We hear a lot of first-time climbers say: “I’ll never be good at climbing, I don’t have enough upper body strength.” Well, we’ve got some great news: a lot of climbing takes place in the legs. It’s a balancing sport, one that requires expertise in the delicate art of shifting your weight from foot to foot.
Learning to focus on your legs and figuring out how to shift your weight can be a bit challenging in the beginning. But it is vital for your climbing - we weight shift every time we take a step walking. The issue with climbing is that our hands allow us to weight shift poorly by taking some of the weight off our legs.
Here are a couple of cues to help you get on the right path.
Let’s look at body position. To start, place your toes carefully on the target foothold. Next, shift your hips over your ankle and repeat the process all the way to the top. To check yourself, look down where your ankles are. 9 times out of 10, your ankles will be in between your hips.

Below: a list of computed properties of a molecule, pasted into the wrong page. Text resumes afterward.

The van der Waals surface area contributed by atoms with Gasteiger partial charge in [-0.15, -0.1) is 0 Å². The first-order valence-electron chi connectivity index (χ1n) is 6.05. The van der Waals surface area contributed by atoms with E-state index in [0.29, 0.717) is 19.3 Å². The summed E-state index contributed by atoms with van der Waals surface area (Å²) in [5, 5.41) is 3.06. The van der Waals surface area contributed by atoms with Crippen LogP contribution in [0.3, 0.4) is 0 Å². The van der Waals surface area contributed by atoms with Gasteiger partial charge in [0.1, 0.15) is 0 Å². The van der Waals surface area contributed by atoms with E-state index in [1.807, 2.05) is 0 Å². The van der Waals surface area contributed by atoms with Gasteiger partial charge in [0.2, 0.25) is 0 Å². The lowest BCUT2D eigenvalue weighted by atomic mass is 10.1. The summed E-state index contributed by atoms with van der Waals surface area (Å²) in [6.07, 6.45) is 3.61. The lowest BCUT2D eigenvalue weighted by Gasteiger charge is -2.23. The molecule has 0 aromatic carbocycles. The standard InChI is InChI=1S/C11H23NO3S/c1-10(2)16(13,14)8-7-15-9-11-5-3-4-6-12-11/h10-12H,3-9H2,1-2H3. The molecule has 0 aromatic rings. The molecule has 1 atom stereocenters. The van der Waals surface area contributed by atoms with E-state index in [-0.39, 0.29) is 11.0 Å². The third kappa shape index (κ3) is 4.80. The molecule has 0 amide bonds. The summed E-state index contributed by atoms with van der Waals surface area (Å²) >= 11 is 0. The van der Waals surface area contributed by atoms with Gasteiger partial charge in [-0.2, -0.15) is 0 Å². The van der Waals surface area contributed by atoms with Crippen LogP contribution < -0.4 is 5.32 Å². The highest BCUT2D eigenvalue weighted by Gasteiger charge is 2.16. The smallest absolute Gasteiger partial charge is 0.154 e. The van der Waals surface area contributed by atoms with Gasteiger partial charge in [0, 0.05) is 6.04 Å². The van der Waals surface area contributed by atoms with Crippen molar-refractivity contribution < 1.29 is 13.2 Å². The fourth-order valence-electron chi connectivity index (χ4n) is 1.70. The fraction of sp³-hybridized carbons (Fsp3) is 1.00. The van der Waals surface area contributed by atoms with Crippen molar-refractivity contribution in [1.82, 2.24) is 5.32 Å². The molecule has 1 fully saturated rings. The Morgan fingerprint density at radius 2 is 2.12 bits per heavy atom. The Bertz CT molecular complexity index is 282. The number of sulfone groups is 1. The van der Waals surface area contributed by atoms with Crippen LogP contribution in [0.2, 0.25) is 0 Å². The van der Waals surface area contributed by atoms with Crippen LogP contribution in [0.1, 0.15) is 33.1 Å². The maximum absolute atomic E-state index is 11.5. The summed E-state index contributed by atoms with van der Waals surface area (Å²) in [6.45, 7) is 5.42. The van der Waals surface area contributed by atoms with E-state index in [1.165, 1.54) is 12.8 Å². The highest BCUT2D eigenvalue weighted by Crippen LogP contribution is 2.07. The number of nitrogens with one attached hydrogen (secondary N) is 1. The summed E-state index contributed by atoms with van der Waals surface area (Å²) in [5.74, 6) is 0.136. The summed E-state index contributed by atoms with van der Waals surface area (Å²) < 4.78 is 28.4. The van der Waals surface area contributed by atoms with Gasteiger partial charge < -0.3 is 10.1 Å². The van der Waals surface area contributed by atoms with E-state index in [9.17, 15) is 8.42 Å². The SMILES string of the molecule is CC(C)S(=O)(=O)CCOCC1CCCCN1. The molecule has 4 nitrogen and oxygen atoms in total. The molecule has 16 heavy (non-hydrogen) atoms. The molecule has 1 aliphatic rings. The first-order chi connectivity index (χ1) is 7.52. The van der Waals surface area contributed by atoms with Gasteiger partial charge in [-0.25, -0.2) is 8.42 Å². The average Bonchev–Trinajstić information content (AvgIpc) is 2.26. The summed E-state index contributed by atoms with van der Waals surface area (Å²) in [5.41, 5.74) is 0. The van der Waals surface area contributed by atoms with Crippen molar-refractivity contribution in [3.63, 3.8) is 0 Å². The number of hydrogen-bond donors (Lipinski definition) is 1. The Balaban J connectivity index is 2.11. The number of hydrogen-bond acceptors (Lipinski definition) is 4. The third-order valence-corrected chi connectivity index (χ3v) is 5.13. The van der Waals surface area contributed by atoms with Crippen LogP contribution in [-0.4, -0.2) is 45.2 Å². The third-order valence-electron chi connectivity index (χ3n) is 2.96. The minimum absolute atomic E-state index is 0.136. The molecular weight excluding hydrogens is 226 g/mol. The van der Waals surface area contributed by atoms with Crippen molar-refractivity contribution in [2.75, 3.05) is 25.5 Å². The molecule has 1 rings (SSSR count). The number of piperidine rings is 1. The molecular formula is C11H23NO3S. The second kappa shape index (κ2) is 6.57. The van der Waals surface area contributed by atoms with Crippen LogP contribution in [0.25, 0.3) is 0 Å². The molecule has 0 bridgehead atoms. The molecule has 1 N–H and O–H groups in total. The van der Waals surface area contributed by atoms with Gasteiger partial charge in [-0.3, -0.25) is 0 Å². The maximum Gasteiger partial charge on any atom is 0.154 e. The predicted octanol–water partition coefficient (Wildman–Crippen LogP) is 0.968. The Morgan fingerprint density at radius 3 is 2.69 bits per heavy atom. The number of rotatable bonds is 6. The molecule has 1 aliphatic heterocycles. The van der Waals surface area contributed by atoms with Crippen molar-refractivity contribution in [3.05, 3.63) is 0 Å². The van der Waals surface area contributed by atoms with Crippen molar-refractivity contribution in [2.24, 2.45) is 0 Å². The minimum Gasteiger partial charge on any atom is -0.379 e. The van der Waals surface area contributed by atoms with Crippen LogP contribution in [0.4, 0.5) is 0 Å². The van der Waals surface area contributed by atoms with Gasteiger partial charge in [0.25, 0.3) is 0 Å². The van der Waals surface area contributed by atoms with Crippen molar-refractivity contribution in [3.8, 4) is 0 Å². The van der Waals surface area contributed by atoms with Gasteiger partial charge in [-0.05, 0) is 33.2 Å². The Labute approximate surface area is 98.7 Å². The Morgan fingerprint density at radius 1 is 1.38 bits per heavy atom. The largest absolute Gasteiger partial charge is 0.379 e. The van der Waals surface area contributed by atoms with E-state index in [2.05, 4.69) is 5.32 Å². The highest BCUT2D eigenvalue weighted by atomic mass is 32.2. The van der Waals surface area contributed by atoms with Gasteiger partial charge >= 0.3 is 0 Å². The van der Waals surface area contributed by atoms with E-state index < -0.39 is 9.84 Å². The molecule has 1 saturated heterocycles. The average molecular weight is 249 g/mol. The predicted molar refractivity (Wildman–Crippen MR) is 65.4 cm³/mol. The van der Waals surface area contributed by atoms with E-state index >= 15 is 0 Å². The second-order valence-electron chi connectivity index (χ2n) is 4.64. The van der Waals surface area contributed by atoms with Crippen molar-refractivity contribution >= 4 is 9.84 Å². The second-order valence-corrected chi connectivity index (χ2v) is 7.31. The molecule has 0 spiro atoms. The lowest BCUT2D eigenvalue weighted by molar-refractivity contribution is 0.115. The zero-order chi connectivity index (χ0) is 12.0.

An important note: really focus on placing your foot onto the next foothold slowly and deliberately. This will prevent you from prematurely shifting the weight and give you a solid technical base early in your climbing career.
Check out this video of two climbers at our Sunnyvale location to see what we mean about shifting your hips over your ankle.
Games and Drills
One of the best ways to master weight shifting on the wall is to first practice off the wall.
First, start with your feet close together. Start stepping one foot out and shift your weight on top of it. Then, step your other foot out and shift your weight again. Continue walking out into a V shape and shifting your weight with each step. Try tapping your big toe three times before committing to each step. You’ll notice two things: A) the further out the V you go, the closer you have to crouch to the ground, and B) it gets harder the further out your feet get.
Second, making your moves as slow and controlled as possible will take your weight shifting skills to the next level. See how long you can make each move last for an extra challenge of your newfound balancing skills.